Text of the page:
To literally add insult to injury, First Vice President of the European Commission Frans Timmermans declared: “It is a duty for any government to uphold the rule of law. This sometimes requires the proportionate use of force.”

But as we saw in Ukraine in 2014, some governments are more equal than others when it comes to being allowed to use “the proportionate use of force.” Hardcore ultra-nationalists and bona fide neo-Nazis provided the cutting edge to protests against the democratically-elected government of Viktor Yanukovych. But while it was OK for protesters to use violence, the government wasn’t supposed to respond. “This is Ukraine’s moment to meet the aspirations of its people or disappoint them,” declared Victoria Nuland of the US State Department.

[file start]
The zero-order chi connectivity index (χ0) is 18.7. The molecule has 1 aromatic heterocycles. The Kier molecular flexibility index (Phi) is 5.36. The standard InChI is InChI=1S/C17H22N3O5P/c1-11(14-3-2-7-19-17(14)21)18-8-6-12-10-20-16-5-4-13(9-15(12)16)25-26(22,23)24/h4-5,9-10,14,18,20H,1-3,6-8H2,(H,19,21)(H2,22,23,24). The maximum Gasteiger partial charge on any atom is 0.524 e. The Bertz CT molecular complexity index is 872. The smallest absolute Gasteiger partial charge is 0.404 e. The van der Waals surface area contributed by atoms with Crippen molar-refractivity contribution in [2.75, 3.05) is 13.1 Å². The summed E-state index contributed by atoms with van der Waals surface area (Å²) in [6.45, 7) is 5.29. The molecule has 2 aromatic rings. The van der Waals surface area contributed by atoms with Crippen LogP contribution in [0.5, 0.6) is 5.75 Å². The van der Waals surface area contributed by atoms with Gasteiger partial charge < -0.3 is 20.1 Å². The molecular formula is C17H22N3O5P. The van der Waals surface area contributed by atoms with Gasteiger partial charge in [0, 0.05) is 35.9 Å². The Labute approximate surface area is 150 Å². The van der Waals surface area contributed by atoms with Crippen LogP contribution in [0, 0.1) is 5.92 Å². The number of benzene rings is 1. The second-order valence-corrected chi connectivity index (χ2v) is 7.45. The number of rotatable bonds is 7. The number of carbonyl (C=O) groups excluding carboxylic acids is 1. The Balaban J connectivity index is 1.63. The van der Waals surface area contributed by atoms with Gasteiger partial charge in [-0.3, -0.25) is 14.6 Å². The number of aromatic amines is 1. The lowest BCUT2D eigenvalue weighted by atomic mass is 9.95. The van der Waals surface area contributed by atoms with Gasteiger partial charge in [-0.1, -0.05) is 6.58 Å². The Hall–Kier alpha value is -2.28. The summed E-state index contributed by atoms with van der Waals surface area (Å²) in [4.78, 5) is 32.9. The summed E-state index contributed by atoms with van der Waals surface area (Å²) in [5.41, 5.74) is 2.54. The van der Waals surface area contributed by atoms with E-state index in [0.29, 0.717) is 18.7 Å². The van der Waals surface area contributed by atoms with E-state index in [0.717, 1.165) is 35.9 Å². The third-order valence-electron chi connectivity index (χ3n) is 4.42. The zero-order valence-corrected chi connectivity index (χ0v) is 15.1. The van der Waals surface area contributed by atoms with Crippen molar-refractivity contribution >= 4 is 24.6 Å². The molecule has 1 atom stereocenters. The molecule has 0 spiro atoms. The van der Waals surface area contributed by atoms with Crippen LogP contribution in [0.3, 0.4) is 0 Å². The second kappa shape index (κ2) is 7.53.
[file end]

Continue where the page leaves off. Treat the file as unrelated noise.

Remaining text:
Just imagine if protesters occupied or blocked government buildings in Washington, as they did in Kiev? You can be sure the US State Department’s line would be rather different.

The double standards are glaring and are there for all to see. Put simply, if the protests are against a government which the Western elites approve of, then brutality by the authorities will be ignored, or even justified, on the grounds that ‘law and order’ must be maintained. In this scenario, it’ll be the protesters who are smeared as ‘thugs’ and ‘anarchists’ - even if they’re all waving joss-sticks and are sandal-wearing disciples of Mahatma Gandhi. But if the protesters are demonstrating against an administration which the Western elites want removed, then anything goes. The protesters can be as violent as they like, they can smash up statues, or even in the case of the US-sponsored ‘regime change’ op against the Socialist government in Yugoslavia in 2000, set fire to government buildings, but they will never be condemned.  In this scenario, it’s the government who will be warned: don’t you dare respond with force!